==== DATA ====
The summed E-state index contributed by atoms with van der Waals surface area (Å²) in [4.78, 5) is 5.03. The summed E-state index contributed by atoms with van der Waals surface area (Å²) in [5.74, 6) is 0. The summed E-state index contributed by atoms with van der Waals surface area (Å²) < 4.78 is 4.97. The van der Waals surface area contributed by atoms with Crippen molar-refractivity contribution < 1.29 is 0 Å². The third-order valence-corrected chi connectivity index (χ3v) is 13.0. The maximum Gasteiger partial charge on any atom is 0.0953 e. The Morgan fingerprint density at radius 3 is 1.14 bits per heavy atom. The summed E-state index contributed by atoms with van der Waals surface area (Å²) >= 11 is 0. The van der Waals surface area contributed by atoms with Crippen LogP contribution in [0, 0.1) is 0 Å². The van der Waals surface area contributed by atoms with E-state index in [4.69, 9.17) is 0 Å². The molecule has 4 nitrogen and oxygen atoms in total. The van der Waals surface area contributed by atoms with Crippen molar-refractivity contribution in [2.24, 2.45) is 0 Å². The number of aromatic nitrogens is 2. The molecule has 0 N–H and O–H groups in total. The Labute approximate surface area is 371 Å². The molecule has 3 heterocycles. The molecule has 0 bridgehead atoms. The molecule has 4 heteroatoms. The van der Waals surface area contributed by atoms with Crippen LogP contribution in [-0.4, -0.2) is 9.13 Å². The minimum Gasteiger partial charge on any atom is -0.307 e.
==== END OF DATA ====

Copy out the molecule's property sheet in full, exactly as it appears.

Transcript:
The summed E-state index contributed by atoms with van der Waals surface area (Å²) in [4.78, 5) is 5.03. The summed E-state index contributed by atoms with van der Waals surface area (Å²) in [5.74, 6) is 0. The summed E-state index contributed by atoms with van der Waals surface area (Å²) < 4.78 is 4.97. The van der Waals surface area contributed by atoms with Crippen molar-refractivity contribution < 1.29 is 0 Å². The third-order valence-corrected chi connectivity index (χ3v) is 13.0. The maximum Gasteiger partial charge on any atom is 0.0953 e. The Morgan fingerprint density at radius 3 is 1.14 bits per heavy atom. The summed E-state index contributed by atoms with van der Waals surface area (Å²) >= 11 is 0. The van der Waals surface area contributed by atoms with Crippen LogP contribution in [0, 0.1) is 0 Å². The van der Waals surface area contributed by atoms with E-state index in [4.69, 9.17) is 0 Å². The molecule has 4 nitrogen and oxygen atoms in total. The van der Waals surface area contributed by atoms with Crippen molar-refractivity contribution in [2.24, 2.45) is 0 Å². The number of aromatic nitrogens is 2. The molecule has 0 N–H and O–H groups in total. The Labute approximate surface area is 371 Å². The molecule has 3 heterocycles. The molecule has 0 bridgehead atoms. The molecule has 4 heteroatoms. The van der Waals surface area contributed by atoms with Crippen LogP contribution in [-0.4, -0.2) is 9.13 Å². The minimum Gasteiger partial charge on any atom is -0.307 e.